Administration The "Ovidiu Oana" private bell collection
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Go up to the albums list Album 91.Feng Shui bells (26 images, size 3.27 MB)
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Pagoda with Buddha bell
This is The Eastern gift bell that I've got from my love in 2009

big bells are decorated with The Chinese god of wealth Tsai Shen Yeh 
Tsai Shen Yeh is a Chinese god of wealth which is often also called Lu Shing or The Star God of Wealth. This God can be seen in many Chinese and oriental houses and buildings, most of the times near their entrances helping them attract wealth and prosperity to those places as well as acting as a protection to their environments and the income which comes to them. Due to its quality of being a god of wealth, Tsai Shen Yeh can be a great help if you wish to have a better income or attract prosperity into your life. This way, you can improve your money income by placing it at your house or business entrance as well as at strategic spots such as the prosperity bagua map area. If you are wishing to become more prosperous in a specific life area, you can place a Tsai Shen Yeh at the spot which corresponds to such area according to the bagua map and its indications. This way, you can enhance that specific life area through the symbolism of prosperity which this item has. Such symbolism is not limited to money related matters, but to well being in all life aspects. If you want to enhance the wealth in general within your house and for all those who inhabit it, you can do so by placing a Tsai Shen Yeh near the entrance and towards the main door. This way, Tsai Shen Yeh would help you attracting wealth symbolizing the way it would enter through your main door. Sometimes, Tsai Shen Yeh is depicted holding a sword and sitting on a tiger's back. Whenever it is represented this way, it is called Ruyi and symbolizes protection and fight against evil besides the wealth and prosperity symbolism which Tsai Shen Yeh involves. If you acquire this item instead the regular Tsai Shen Yeh, you can also place it near your house entrance at a spot where he can watch the main door and look after your house by fighting any bad forces which might wish to enter.
six dragons bell

Small Bell Kwan-Yin
Letitia is the name of my sister an I named it in she's memory.
This is the first bell I started my collection with as a gift from her.
On the bell you can see The Divine Goddess Kwan Yin
Legends of the Mahayana School of Buddhism recount that Kwan Yin was 'born' from a ray of white light which The Amitabha Buddha emitted from his right eye while he was deep in spiritual ecstasy.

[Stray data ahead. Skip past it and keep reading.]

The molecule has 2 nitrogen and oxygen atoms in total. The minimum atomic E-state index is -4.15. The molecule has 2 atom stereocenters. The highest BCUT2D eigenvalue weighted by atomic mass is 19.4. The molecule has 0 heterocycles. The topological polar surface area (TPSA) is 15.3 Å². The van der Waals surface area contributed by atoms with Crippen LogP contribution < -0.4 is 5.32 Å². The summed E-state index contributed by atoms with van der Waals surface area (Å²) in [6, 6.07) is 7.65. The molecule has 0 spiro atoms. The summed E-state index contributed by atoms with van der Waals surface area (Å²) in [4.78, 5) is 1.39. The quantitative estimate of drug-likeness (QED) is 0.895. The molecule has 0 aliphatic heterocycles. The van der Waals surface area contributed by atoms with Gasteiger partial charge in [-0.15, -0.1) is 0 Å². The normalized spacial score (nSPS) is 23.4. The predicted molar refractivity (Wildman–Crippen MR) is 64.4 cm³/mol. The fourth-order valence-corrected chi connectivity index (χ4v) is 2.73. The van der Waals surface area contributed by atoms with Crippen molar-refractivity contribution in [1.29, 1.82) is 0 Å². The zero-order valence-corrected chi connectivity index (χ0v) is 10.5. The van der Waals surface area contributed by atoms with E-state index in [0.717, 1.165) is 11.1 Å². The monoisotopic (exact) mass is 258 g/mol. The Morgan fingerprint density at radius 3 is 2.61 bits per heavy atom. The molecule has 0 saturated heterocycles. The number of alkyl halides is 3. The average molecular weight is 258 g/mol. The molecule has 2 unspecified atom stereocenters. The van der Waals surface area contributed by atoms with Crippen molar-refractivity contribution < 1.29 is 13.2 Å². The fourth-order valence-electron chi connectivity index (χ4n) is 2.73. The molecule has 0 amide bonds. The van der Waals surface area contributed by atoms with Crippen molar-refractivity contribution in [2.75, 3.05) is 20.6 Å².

Kwan Yin is regarded as an emanation of The Amitabha Buddha and as anembodiment of compassion, the quality which Amitabha himself embodies in the highest sense.

Many figures of Kwan Yin can be identified by the presence of a small image of Amitabha in her crown. It is believed that as the merciful Kwan Yin expresses Amitabha's compassion in a more direct and personal way and prayers to her are answered more quickly.

The paintings of Kwan Yin depict her in many forms, each one revealing a unique aspect of her merciful presence. As the sublime Goddess of Mercy whose beauty, grace and compassion have come to represent the ideal of womanhood in the East, she is frequently portrayed as a slender woman in flowing white robes who carries in her left hand a white lotus, symbol of purity. Ornaments may adorn her form, symbolizing her attainment as a bodhisattva, or she may be pictured without them as a sign of her great virtue.

Kwan Yin's presence is widespread through her images as the "bestower of children" which are found in homes and temples. She is one of the most beautiful of all the goddesses. She is often depicted seated upon a lotus or carrying a lotus.

Kwan Yin is also known as patron bodhisattva of P'u-t'o Shan, mistress of the Southern Sea and patroness of fishermen. As such she is shown crossing the sea seated or standing on a lotus or with her feet on the head of a dragon.

Symbols characteristically associated with Kwan Yin are a willow branch, with which she sprinkles the divine nectar of life; a precious vase symbolizing the nectar of compassion and wisdom, the hallmarks of a bodhisattva; a dove, representing fecundity; a book or scroll of prayers which she holds in her hand, representing the dharma (teaching) of the Buddha or the sutra (Buddhist text) which Miao Shan is said to have constantly recited; and a rosary adorning her neck with which she calls upon the Buddhas for succor.
The bell Letitia

Two small bells with Buddha symbol

Yin & Yang with 3 bells
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